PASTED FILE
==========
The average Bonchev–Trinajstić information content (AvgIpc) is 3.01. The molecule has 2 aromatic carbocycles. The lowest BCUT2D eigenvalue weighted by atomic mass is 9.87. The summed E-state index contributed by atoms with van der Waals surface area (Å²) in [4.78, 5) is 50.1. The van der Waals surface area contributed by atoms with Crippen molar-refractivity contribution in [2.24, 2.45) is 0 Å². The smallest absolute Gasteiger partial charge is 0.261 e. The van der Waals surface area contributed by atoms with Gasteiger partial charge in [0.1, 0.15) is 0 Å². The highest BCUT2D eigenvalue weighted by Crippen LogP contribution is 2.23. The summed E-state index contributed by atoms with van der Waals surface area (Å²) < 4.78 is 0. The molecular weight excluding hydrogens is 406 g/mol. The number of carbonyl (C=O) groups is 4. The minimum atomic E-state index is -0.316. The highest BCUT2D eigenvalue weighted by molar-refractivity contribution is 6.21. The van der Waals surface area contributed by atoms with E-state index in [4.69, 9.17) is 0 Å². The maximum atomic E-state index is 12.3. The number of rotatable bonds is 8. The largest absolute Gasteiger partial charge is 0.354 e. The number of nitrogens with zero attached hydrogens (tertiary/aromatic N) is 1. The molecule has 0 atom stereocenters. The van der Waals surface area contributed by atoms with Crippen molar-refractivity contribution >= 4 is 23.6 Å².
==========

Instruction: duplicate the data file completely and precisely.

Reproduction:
The average Bonchev–Trinajstić information content (AvgIpc) is 3.01. The molecule has 2 aromatic carbocycles. The lowest BCUT2D eigenvalue weighted by atomic mass is 9.87. The summed E-state index contributed by atoms with van der Waals surface area (Å²) in [4.78, 5) is 50.1. The van der Waals surface area contributed by atoms with Crippen molar-refractivity contribution in [2.24, 2.45) is 0 Å². The smallest absolute Gasteiger partial charge is 0.261 e. The van der Waals surface area contributed by atoms with Gasteiger partial charge in [0.1, 0.15) is 0 Å². The highest BCUT2D eigenvalue weighted by Crippen LogP contribution is 2.23. The summed E-state index contributed by atoms with van der Waals surface area (Å²) < 4.78 is 0. The molecular weight excluding hydrogens is 406 g/mol. The number of carbonyl (C=O) groups is 4. The minimum atomic E-state index is -0.316. The highest BCUT2D eigenvalue weighted by molar-refractivity contribution is 6.21. The van der Waals surface area contributed by atoms with E-state index in [4.69, 9.17) is 0 Å². The maximum atomic E-state index is 12.3. The number of rotatable bonds is 8. The largest absolute Gasteiger partial charge is 0.354 e. The number of nitrogens with zero attached hydrogens (tertiary/aromatic N) is 1. The molecule has 0 atom stereocenters. The van der Waals surface area contributed by atoms with Crippen molar-refractivity contribution >= 4 is 23.6 Å².